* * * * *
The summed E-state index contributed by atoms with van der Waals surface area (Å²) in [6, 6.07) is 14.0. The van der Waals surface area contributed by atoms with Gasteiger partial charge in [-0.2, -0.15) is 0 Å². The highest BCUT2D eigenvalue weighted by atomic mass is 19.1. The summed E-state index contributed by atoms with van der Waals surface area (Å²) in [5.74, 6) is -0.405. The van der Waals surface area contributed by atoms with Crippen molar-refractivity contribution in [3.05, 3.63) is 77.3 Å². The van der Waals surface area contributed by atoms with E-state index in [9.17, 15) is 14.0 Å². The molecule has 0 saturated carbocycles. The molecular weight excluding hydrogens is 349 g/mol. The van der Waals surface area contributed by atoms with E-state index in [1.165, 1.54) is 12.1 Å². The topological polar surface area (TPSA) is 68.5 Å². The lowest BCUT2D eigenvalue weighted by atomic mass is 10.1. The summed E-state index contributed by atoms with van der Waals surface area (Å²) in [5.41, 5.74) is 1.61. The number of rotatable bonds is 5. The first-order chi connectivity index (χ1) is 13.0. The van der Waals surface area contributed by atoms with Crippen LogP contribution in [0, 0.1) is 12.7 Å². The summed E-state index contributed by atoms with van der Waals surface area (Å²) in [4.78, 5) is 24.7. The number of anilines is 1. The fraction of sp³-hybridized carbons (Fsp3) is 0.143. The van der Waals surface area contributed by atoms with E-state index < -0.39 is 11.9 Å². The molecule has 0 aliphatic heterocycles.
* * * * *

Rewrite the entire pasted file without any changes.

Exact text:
The summed E-state index contributed by atoms with van der Waals surface area (Å²) in [6, 6.07) is 14.0. The van der Waals surface area contributed by atoms with Gasteiger partial charge in [-0.2, -0.15) is 0 Å². The highest BCUT2D eigenvalue weighted by atomic mass is 19.1. The summed E-state index contributed by atoms with van der Waals surface area (Å²) in [5.74, 6) is -0.405. The van der Waals surface area contributed by atoms with Crippen molar-refractivity contribution in [3.05, 3.63) is 77.3 Å². The van der Waals surface area contributed by atoms with E-state index in [9.17, 15) is 14.0 Å². The molecule has 0 saturated carbocycles. The molecular weight excluding hydrogens is 349 g/mol. The van der Waals surface area contributed by atoms with E-state index in [1.165, 1.54) is 12.1 Å². The topological polar surface area (TPSA) is 68.5 Å². The lowest BCUT2D eigenvalue weighted by atomic mass is 10.1. The summed E-state index contributed by atoms with van der Waals surface area (Å²) in [5.41, 5.74) is 1.61. The number of rotatable bonds is 5. The first-order chi connectivity index (χ1) is 13.0. The van der Waals surface area contributed by atoms with Crippen LogP contribution in [0, 0.1) is 12.7 Å². The summed E-state index contributed by atoms with van der Waals surface area (Å²) in [4.78, 5) is 24.7. The number of anilines is 1. The fraction of sp³-hybridized carbons (Fsp3) is 0.143. The van der Waals surface area contributed by atoms with E-state index < -0.39 is 11.9 Å². The molecule has 0 aliphatic heterocycles.